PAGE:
Blackouts might wreak havoc on refineries -- and gas prices : LUSENET : Grassroots Information Coordination Center (GICC) : One Thread

Crises could compound

Blackouts might wreak havoc on refineries -- and gas prices

Bernadette Tansey, Stacy Finz, Chronicle Staff Writers Tuesday, April 24, 2001 2001 San Francisco Chronicle


Angry about $2-a-gallon gas prices?

That price will look like the good old days if refineries are hit by the repeated power blackouts that are expected to roll across California this summer, the industry warned yesterday.

The interruptions that deprogram your VCR or knock the alarm clock for a loop cause much bigger problems at oil refineries that supply Northern California's gasoline, company officials said. Refineries forced into a sudden shutdown for even an hour could be out of commission for days, shrinking gas supplies and leading to higher prices.

"If we crash, we could go down for a week, two weeks or more, depending on whether equipment was damaged," said Scott Folwarkow, spokesman for the Valero refinery in Benicia, which has no backup generators to keep the plant running in a rolling blackout.

The Valero refinery produces 10 percent of the cleaner-burning gas required under California's air-quality laws. Most of that 110,000 barrels per day is sold in Northern California, Folwarkow said, so the effect on prices of the plant's closure would be felt strongly in the Bay Area.

"If we're not careful, we're going to turn the gas and electricity crisis into a total energy crisis, which would include transportation fuels: jet, gasoline and diesel," Folwarkow said.

The area's gasoline prices are already the highest in the nation, and the American Automobile Association said yesterday that they have gone up 13 cents in the past month. The average price per gallon of regular gas in the San Francisco area is now $2.03, AAA said.

The price bump that usually comes with the peak summer driving season arrived a little early this year, but most analysts say that doesn't necessarily signal bigger increases to come.

Unless something goes wrong -- like the major Tosco refinery accident near Martinez and the unexpected maintenance problems at other California refineries that preceded big price run-ups in 1999, or rolling blackouts.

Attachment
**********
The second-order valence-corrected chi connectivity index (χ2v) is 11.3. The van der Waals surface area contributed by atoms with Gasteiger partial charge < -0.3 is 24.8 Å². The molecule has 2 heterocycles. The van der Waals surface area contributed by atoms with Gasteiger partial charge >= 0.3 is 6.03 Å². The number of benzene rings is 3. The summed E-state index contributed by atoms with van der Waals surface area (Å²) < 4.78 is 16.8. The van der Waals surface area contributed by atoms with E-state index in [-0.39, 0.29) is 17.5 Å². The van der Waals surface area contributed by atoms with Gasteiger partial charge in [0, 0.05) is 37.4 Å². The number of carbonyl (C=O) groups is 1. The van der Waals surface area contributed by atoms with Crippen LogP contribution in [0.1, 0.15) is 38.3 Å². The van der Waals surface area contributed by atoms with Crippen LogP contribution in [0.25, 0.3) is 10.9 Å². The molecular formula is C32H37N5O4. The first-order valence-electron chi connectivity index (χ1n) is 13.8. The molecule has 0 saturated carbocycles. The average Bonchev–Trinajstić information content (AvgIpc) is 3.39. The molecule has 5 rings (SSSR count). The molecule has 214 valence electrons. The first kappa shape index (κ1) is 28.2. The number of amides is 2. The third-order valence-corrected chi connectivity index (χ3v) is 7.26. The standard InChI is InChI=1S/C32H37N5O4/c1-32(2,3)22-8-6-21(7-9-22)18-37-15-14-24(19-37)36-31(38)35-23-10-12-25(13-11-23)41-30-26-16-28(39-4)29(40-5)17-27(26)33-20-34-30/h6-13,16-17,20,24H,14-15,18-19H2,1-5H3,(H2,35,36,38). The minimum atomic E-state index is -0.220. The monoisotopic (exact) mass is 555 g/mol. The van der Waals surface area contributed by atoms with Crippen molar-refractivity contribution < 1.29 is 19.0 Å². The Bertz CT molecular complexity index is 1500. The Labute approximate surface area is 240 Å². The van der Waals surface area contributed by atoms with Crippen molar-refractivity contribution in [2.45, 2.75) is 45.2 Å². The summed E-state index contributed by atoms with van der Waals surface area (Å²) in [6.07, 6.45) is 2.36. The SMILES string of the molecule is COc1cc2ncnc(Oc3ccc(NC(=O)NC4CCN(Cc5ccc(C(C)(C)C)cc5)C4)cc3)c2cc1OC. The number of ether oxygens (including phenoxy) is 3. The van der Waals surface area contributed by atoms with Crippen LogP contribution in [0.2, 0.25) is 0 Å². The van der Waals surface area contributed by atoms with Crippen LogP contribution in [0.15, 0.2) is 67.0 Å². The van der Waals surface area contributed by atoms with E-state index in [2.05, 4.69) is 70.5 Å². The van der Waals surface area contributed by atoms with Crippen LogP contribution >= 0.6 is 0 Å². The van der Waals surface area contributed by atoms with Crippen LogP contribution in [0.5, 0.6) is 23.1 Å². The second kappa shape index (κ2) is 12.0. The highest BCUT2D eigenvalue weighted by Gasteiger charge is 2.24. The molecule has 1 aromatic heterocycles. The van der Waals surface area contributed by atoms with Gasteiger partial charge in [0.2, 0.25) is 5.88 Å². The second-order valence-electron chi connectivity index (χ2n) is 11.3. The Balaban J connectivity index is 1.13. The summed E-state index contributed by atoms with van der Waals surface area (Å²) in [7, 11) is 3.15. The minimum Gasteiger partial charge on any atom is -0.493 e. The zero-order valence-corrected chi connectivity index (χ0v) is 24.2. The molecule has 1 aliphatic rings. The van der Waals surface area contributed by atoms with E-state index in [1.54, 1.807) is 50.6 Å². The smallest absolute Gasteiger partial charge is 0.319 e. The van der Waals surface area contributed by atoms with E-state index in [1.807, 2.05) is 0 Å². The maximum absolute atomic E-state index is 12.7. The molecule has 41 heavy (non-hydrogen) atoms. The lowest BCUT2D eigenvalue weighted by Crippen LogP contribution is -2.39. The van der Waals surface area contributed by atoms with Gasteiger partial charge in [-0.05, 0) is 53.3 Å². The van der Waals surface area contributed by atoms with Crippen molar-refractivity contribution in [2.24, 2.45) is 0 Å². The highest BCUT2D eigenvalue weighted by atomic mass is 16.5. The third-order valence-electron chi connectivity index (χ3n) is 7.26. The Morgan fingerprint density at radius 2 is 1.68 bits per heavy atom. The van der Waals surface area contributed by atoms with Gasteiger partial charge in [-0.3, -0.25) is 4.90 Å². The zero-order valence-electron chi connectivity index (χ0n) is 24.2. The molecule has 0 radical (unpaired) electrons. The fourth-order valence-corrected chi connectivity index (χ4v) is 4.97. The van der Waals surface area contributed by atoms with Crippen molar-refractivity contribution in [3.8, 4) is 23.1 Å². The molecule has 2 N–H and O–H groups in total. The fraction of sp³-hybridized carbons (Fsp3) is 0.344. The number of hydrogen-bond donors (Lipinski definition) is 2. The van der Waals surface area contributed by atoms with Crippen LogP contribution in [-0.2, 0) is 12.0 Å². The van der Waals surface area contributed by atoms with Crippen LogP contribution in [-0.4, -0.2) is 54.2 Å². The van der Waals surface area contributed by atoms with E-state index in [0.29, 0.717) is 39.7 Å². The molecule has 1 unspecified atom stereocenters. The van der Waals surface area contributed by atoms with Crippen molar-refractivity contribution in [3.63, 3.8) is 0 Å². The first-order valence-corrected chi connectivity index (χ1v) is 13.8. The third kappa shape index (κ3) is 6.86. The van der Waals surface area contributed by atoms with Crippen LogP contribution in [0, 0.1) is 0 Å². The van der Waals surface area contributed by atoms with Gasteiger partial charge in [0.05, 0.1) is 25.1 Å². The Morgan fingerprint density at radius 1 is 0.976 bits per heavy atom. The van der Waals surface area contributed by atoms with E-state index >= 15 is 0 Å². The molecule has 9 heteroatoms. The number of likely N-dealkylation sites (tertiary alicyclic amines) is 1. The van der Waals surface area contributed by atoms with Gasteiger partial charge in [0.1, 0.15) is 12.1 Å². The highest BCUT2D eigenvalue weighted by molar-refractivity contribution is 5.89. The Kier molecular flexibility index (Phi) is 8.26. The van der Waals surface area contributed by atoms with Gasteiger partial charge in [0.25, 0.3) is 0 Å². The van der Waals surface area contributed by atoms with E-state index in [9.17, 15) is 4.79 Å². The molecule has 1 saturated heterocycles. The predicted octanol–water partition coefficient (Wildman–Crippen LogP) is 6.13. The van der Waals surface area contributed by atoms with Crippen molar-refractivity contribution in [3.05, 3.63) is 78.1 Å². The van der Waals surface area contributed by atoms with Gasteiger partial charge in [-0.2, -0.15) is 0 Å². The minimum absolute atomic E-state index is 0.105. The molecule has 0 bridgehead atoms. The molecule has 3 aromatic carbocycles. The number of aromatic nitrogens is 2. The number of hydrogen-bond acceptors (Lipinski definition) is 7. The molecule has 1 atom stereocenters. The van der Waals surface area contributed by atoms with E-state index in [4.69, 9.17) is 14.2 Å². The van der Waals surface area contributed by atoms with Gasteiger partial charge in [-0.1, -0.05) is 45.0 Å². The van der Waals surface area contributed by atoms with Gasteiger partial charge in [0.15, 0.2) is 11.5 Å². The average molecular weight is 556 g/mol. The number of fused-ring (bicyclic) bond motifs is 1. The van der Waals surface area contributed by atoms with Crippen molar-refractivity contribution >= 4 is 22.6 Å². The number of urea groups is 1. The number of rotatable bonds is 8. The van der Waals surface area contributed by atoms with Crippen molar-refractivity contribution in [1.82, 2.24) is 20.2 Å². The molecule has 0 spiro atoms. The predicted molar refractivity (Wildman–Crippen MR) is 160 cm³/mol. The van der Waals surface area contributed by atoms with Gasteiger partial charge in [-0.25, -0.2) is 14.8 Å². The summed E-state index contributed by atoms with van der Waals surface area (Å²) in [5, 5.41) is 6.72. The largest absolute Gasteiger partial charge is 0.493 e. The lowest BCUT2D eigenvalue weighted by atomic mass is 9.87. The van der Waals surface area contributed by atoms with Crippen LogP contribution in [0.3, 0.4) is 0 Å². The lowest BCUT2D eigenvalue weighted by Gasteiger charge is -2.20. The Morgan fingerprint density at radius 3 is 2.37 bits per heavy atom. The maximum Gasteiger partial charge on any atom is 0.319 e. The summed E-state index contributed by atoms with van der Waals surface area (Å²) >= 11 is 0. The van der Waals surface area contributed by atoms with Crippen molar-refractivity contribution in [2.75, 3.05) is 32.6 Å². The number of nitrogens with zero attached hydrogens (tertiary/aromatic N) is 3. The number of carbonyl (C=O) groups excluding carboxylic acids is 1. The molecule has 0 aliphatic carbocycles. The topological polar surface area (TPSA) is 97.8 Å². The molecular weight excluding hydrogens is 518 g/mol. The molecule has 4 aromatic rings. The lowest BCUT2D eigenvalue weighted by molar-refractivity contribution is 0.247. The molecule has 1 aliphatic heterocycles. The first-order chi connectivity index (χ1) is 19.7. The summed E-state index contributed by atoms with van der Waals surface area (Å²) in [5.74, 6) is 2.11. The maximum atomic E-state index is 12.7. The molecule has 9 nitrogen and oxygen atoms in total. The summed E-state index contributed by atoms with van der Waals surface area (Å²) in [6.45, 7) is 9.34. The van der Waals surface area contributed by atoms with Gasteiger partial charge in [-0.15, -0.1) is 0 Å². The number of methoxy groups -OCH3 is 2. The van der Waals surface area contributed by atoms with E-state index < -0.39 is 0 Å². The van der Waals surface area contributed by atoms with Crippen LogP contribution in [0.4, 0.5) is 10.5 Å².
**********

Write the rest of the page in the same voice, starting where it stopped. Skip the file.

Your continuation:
Bay Area refineries were not affected by the blackouts that Northern California suffered in January and March. But the state Public Utilities Commission put refineries on notice April 6 that they could be subject to interruptions during a Stage 3 emergency, Folwarkow said.

BILL TO KEEP REFINERIES HUMMING Oil companies are pressing state legislators to pass a bill, AB57X, that would put refineries among the last in line for shut-offs in power emergencies.

"There's a concern that if you continue to subject these facilities to rolling blackouts, it could lead to low fuel supplies and high prices," said Lisa Gardiner, legislative aide to Assemblyman John Dutra, D-Fremont, who is sponsoring the bill. "We could have a fuel crisis on our hands."

Even refineries with backup power could lower production if threatened with sudden power blackouts, said Chevron spokesman Fred Gorell. Chevron's Richmond refinery has a cogeneration plant that supplies electricity but also imports power from the grid.

"If we knew we had no relief from these rolling blackouts, it's possible we would have to operate at a level to match our cogeneration output," Gorell said.

Rob Schlichting, a spokesman for the California Energy Commission, agreed that plant cutbacks caused by blackouts could drive up gas prices.

Only 60 to 70 percent of the state's refineries have backup generating plants, he said. And "the rolling blackouts can affect parts of the manufacturing chain outside the refinery itself, like pipelines that bring in crude oil or take products away."

AIRPORT INCIDENT A PREVIEW The Bay Area saw a dress rehearsal for that kind of disruption in January, when Pacific Gas and Electric Co. interrupted power for Kinder Morgan Energy Partners, a pipeline company serving local refineries. The curtailments, for four days in a row for as long as 18 hours a day, threatened to cause a fuel shortage at San Francisco International Airport, before Mayor Willie Brown and state Senate President Pro Tem John Burton intervened.

Motorists are already feeling the pinch of rising gas costs, even without any help from rolling blackouts.

Mike Burck, an advertising writer, recently bought a Toyota Camry. But he hasn't driven the car in two weeks because of the high price of gas.

"It's $20 to fill the car's tank," he said while pumping fuel into a shiny Harley-Davidson motorcycle in San Francisco's South of Market area. "I can ride the bike for days on only $5."


E-mail the writers at and

Price per gallon of regular gasoline(x) Current One month ago San Francisco 2.037 1.904 Chicago 1.860 1.446 Los Angeles 1.768 1.618 Fresno 1.754 1.683 New York 1.695 1.576 Denver 1.631 1.421 Dallas 1.618 1.371 Boston 1.594 1.484 Portland 1.568 1.565 Billings, Mont. 1.566 1.504 (x) as of yesterday: Source: AAA Daily Fuel Gauge Report;

-- Martin Thompson (, April 24, 2001

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